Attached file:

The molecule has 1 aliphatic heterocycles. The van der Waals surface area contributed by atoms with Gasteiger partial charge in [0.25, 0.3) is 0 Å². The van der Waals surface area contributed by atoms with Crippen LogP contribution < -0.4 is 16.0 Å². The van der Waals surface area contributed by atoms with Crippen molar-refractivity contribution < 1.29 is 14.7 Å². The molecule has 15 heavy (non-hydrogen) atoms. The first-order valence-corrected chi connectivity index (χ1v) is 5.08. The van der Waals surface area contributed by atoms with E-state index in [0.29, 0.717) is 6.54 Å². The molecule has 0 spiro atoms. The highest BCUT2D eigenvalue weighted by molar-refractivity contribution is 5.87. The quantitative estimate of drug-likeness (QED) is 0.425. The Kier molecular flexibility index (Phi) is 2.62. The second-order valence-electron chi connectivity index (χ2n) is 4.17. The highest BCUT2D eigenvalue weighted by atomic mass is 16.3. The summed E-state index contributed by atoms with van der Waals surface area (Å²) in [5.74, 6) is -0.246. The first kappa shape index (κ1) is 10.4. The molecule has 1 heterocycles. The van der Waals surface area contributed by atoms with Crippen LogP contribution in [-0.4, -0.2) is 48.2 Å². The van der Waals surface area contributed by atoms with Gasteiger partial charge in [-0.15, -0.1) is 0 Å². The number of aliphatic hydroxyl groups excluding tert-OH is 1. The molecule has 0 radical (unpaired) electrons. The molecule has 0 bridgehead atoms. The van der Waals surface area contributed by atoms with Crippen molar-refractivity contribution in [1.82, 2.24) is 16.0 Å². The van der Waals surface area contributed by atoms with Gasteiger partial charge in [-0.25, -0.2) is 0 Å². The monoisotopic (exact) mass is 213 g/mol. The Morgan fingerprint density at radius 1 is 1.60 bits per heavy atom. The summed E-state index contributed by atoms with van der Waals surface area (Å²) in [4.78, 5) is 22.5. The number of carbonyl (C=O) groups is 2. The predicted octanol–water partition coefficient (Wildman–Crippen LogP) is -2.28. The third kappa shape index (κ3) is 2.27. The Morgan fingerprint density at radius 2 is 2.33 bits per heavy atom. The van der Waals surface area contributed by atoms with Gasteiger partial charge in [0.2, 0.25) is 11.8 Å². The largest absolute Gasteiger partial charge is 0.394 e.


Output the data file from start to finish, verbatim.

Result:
The molecule has 1 aliphatic heterocycles. The van der Waals surface area contributed by atoms with Gasteiger partial charge in [0.25, 0.3) is 0 Å². The van der Waals surface area contributed by atoms with Crippen LogP contribution < -0.4 is 16.0 Å². The van der Waals surface area contributed by atoms with Crippen molar-refractivity contribution < 1.29 is 14.7 Å². The molecule has 15 heavy (non-hydrogen) atoms. The first-order valence-corrected chi connectivity index (χ1v) is 5.08. The van der Waals surface area contributed by atoms with E-state index in [0.29, 0.717) is 6.54 Å². The molecule has 0 spiro atoms. The highest BCUT2D eigenvalue weighted by molar-refractivity contribution is 5.87. The quantitative estimate of drug-likeness (QED) is 0.425. The Kier molecular flexibility index (Phi) is 2.62. The second-order valence-electron chi connectivity index (χ2n) is 4.17. The highest BCUT2D eigenvalue weighted by atomic mass is 16.3. The summed E-state index contributed by atoms with van der Waals surface area (Å²) in [5.74, 6) is -0.246. The first kappa shape index (κ1) is 10.4. The molecule has 1 heterocycles. The van der Waals surface area contributed by atoms with Crippen LogP contribution in [-0.4, -0.2) is 48.2 Å². The van der Waals surface area contributed by atoms with Gasteiger partial charge in [-0.15, -0.1) is 0 Å². The number of aliphatic hydroxyl groups excluding tert-OH is 1. The molecule has 0 radical (unpaired) electrons. The molecule has 0 bridgehead atoms. The van der Waals surface area contributed by atoms with Crippen molar-refractivity contribution in [1.82, 2.24) is 16.0 Å². The van der Waals surface area contributed by atoms with Gasteiger partial charge in [-0.25, -0.2) is 0 Å². The monoisotopic (exact) mass is 213 g/mol. The Morgan fingerprint density at radius 1 is 1.60 bits per heavy atom. The summed E-state index contributed by atoms with van der Waals surface area (Å²) in [4.78, 5) is 22.5. The number of carbonyl (C=O) groups is 2. The predicted octanol–water partition coefficient (Wildman–Crippen LogP) is -2.28. The third kappa shape index (κ3) is 2.27. The Morgan fingerprint density at radius 2 is 2.33 bits per heavy atom. The van der Waals surface area contributed by atoms with Gasteiger partial charge in [0.2, 0.25) is 11.8 Å². The largest absolute Gasteiger partial charge is 0.394 e.